It can seem like there are not enough hours in the day to juggle medical expenses, rehabilitation, and reparations after a maritime accident. With such little time, finding the right maritime lawyer in the Gulf Coast area that can adequately represent you begins to seem more like a pipe dream than a reality.

But there is hope.

Houston’s own maritime lawyers at Lapeze & Johns have represented hundreds of offshore workers and longshoremen over the last 20 years and helped them to receive compensation totaling over $385 million, and like them, we can help you too. While we help you with your maritime injury case, you can rest easy knowing that you are being well taken care of.

Since we know that picking up the pieces of your life can take time, it is imperative that you file your maritime injury claim as soon as possible. Statutes of limitations exist for Jones Act and other maritime laws, and failure to file within those deadlines can leave you without compensation. Here is what you need to know about how much time you have to file a maritime claim.

The Jones Act

The Jones Act was enacted in the 1920s, and it provides protection to injured maritime workers qualifying as seamen. It also gives maritime workers injured on the job the right to be compensated for:

  • Damages sustained due to unseaworthiness of the vessel.
  • A negligent act committed by the ship’s owner, captain, or crew.
  • Maintenance and cure benefits.

The statute of limitations for filing a maritime injury under the Jones Act is three years from when the accident occurred.

Longshore and Harbor Workers’ Compensation Act (LHWCA)

Under this particular act, an injured worker must file a claim within the first 30 days after the injury was sustained. For an LHWCA claim for benefits, the claimant must file within one year from when the accident occurred.

Death on the High Seas Act (DOHSA)

This act enables relatives of the deceased to file a claim within three years after the occurrence if the death was caused by a wrongful act, negligence, and/or happened three nautical miles from the shore of the United States.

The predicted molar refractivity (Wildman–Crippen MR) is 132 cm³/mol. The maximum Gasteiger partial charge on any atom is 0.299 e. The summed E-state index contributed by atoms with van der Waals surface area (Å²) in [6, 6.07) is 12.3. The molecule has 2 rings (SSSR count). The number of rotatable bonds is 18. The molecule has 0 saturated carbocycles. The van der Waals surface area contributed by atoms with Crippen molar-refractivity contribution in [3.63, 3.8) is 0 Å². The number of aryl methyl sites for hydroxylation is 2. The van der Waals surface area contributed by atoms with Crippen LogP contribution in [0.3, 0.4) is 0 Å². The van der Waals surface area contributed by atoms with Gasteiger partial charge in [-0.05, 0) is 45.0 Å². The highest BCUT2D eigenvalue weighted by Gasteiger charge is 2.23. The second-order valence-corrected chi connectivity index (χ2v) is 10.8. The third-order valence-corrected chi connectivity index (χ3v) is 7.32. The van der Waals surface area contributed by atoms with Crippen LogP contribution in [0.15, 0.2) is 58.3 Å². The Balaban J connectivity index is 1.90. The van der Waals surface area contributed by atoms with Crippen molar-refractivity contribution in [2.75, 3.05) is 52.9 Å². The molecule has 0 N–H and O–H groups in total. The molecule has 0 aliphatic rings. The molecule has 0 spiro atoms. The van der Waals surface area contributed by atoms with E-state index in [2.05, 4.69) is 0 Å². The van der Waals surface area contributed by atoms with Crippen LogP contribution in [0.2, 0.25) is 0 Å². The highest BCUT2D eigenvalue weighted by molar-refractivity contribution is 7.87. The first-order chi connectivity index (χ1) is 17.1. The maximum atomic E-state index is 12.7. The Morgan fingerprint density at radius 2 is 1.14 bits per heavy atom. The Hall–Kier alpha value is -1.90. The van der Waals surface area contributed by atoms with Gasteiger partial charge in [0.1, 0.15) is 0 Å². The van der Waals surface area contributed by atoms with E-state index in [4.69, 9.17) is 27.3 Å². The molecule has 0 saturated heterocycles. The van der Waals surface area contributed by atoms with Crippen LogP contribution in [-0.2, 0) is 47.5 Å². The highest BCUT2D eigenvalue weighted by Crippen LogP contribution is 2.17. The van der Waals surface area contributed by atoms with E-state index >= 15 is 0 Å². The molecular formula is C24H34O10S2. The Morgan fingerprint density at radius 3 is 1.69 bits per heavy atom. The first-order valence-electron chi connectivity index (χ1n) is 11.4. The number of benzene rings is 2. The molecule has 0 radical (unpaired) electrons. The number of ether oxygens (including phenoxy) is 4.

Admiralty Jurisdiction Act, Suits in Admiralty Act, Public Vessels Act

For an injury sustained while working on a U.S. government vessel, owned or chartered, the statute of limitations falls under two years from the date the injury was received. Take note, however, that filing as soon as possible should be an utmost priority when filing under these acts.

Even though you have a two year period to file, there is a six month denial period before you can actually file, essentially leaving you with an 18 month period to file a claim.

Outer Continental Shelf Lands Act (OCSLA)

The statute of limitations for this particular act depends on the state that is next to where your drilling rig or other offshore structure is located. For instance, if the injury occurred near the shores of Texas, you have two years to file an OCSLA claim. In Florida, it’s up to four years.

Get in touch with your Gulf Coast maritime lawyers at Lapeze & Johns to find out what laws affect your circumstance.

Waiting too long can result in a lost chance to earn the recovery you deserve. File your appropriate claim now with the Houston lawyers at Lapeze & Johns.

You have the rights as a maritime worker to seek compensation for damages caused by a maritime work injury. Don’t wait too long after the incident; doing so may forfeit your chances at financial easement from mounting bills. The maritime injury lawyers of Lapeze & Johns live and breathe maritime law and can help you get the compensation you deserve.

Contact us at (713) 739-1010 today for your free legal consultation.

About Keith Lapeze

Keith Lapeze co-founded Lapeze & Johns with the focus of delivering dependable legal services to individuals hurt in accidents caused by negligence. After graduating third in his class from Louisiana State University Law Center, Mr. Lapeze continued his calling through commercial, environmental, and tort litigation where he is admitted to practice in both Texas and Louisiana, the United States Supreme Court, and the Court of Appeals for the Fifth Circuit. Read more about Keith Lapeze here.